WEISHAN: Of course, we wait until the water has fully drained out of this, so that it's not, you know, terribly squishy still. We're going to plant a flat of parsley and get it started for the next year, because now's the time to do that.
CURWOOD: All right.
WEISHAN: Now, the general rule for seed planting is, you want to bury the seed about half again as deep as its diameter. In other words, if you have a large seed, say, half a centimeter, you want to plant it just a quarter centimeter deep. A little seed like that, which is like the size of the top of a pin, essentially can be scattered on the soil and very lightly covered.
CURWOOD: Uh huh.
WEISHAN: That's why we pre-water this. The base is now wet, and now we can scatter the seeds on the surface.
(Seeds being scattered)
CURWOOD: It's rather like putting a little seasoning on something.
WEISHAN: Yes, it looks exactly like that. As I said, the key here is going to be to very lightly cover this thing. I'm just shaking the soil (shaking sounds) on top of our already watered base. And as you can see, we've covered this just minimally. Now we're going to just pat that down, and that's it. What I like to do is cover this so that it doesn't dry out right away, that's the other great reason people fail. And we use simple plastic covers that come made for the flats. You don't have to water much or do anything.
CURWOOD: Now, this is all very handy, Michael, if you have a greenhouse like the kind that we're standing in. But what if you, you know, live in an apartment or a regular house?
WEISHAN: Well, for instance, if you wanted just to grow a few of your own herbs, it would be very easy to do it just this way in a smaller container or pot, or just in a flower pot and cover it with a bit of Saran Wrap. Some plants do much better with what's called bottom heat.
CURWOOD: Mm hm.
WEISHAN: Parsley happens to be one of these. And we use actually a fairly elaborate system that keeps the seed bed at 70 degrees. But the average homeowner can use just a simple heating coil that they sell in most nurseries, and it's an inexpensive purchase. And you'll find that if you've tried growing seeds without bottom heat and it failed, that's probably the answer. It really is the key to success.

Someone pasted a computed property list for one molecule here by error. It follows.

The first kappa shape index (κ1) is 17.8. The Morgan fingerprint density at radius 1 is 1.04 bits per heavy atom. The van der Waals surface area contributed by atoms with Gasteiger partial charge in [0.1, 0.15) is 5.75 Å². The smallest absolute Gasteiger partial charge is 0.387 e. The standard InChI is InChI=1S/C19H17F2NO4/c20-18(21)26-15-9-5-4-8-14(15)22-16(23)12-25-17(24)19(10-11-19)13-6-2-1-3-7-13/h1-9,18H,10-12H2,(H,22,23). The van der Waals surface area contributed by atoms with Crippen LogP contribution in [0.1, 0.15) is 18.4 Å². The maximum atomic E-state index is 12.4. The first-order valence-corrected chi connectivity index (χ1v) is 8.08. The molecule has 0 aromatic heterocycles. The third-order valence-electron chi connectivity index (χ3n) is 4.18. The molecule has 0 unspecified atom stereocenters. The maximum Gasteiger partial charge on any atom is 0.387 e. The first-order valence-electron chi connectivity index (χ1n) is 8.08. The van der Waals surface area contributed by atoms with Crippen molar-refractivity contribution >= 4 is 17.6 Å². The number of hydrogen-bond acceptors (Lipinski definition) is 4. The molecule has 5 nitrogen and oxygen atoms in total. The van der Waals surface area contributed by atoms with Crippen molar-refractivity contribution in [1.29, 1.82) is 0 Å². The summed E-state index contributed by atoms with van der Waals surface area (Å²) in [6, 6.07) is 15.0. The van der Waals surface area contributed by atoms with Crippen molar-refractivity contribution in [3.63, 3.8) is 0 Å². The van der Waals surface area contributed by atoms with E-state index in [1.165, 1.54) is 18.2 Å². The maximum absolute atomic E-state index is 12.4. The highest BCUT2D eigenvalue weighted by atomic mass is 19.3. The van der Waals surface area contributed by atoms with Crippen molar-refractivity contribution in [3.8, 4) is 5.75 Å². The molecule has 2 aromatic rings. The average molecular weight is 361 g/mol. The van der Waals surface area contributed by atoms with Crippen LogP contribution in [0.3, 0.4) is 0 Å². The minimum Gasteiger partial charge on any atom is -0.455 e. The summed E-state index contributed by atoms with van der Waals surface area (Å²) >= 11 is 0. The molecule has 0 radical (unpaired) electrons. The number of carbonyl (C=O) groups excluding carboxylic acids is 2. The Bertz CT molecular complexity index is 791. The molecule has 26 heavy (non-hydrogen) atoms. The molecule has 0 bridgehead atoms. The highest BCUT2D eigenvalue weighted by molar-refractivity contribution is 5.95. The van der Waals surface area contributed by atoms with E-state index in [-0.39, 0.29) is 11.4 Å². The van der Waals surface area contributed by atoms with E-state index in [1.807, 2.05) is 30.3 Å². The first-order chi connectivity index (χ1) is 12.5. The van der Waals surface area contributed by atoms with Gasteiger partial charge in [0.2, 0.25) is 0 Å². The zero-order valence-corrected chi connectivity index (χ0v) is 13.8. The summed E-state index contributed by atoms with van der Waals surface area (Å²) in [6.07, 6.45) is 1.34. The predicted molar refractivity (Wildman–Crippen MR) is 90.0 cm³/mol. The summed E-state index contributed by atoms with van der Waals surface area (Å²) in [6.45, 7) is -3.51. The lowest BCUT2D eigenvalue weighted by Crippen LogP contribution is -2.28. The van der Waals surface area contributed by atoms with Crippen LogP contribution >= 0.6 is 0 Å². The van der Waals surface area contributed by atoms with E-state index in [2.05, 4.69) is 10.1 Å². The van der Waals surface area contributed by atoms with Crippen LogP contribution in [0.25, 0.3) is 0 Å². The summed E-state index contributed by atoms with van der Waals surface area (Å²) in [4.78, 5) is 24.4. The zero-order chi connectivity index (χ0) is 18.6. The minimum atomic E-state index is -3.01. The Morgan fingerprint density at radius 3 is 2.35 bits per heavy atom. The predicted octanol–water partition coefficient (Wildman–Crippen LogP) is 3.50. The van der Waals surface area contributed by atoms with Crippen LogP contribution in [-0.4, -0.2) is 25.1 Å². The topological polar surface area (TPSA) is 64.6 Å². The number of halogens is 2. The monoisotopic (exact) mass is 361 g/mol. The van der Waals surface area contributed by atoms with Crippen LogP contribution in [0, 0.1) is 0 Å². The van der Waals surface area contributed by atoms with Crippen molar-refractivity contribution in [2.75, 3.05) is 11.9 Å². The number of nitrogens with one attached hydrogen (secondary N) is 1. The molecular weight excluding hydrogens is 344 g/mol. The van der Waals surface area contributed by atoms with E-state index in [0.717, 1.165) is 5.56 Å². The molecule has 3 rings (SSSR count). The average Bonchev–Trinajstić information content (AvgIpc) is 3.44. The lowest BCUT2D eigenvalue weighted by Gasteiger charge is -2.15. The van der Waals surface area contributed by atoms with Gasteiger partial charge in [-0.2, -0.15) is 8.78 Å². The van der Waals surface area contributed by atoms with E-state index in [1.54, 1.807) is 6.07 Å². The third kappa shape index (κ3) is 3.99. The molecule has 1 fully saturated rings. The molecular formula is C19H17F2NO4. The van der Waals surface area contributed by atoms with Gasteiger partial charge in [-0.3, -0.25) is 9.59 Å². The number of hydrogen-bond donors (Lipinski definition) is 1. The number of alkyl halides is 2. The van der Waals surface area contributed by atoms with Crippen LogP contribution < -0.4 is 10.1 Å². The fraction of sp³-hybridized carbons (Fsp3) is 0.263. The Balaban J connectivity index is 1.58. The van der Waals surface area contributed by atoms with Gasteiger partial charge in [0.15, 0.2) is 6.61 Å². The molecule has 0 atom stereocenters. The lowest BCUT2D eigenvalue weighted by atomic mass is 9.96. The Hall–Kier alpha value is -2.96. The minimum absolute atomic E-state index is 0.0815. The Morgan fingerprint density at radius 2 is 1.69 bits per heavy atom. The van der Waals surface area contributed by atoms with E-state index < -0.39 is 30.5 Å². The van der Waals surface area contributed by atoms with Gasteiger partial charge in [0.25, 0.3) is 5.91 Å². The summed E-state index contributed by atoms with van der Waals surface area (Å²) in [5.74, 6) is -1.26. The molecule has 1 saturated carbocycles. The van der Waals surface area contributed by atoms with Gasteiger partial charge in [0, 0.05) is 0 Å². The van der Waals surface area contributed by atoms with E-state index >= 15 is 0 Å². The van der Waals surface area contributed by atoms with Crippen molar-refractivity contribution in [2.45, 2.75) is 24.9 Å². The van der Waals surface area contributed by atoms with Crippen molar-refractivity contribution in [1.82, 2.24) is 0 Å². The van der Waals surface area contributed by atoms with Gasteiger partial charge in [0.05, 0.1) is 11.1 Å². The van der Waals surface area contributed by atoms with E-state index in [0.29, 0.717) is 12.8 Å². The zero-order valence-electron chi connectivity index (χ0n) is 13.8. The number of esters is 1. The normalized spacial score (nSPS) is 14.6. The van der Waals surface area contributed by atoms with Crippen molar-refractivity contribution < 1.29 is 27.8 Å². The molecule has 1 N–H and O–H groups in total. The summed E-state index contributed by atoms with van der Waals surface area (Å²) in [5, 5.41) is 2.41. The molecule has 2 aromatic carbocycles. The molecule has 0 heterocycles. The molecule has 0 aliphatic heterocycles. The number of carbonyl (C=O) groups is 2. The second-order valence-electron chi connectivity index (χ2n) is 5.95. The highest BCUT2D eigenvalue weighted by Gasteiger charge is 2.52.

CURWOOD: And what about light? Do they need special light?
WEISHAN: No, not really, no special light. Sunlight will be fine. And if you don't have a sunny windowsill, fluorescent lights work just great.
CURWOOD: What's the timing for this? Here we are in New England. It's very cold, it's January. When should I be starting my seeds?
WEISHAN: It depends on your frost-free date, and everything works backward from that. So, if for instance you want to start tomatoes and the packets say start 8 to 10 weeks before your last frost date, in New England we would start around March, figuring our frost -free date's about May 15 or so. Obviously in the South, that occurs much sooner.
CURWOOD: Well, I want to thank you for taking this time to talk with us today.
WEISHAN: It's been my pleasure.
CURWOOD: In addition to being Living on Earth's gardening expert, Michael Weishan is editor of Traditional Gardening. And if you have a question for Michael, you can reach him via our web site. The address is www.loe.org. That's www.loe.org. And when you get there, click on the picture of the watering can.
Living on Earth wants to hear from you!
Boston, MA, USA 02199
Living on Earth is an independent media program and relies entirely on contributions from listeners and institutions supporting public service. Please donate now to preserve an independent environmental voice.
Sailors For The Sea: Be the change you want to sea.
Energy Foundation: Serving the public interest by helping to build a strong, clean energy economy.
Buy a signed copy of Mark Seth Lender's book Smeagull the Seagull & support Living on Earth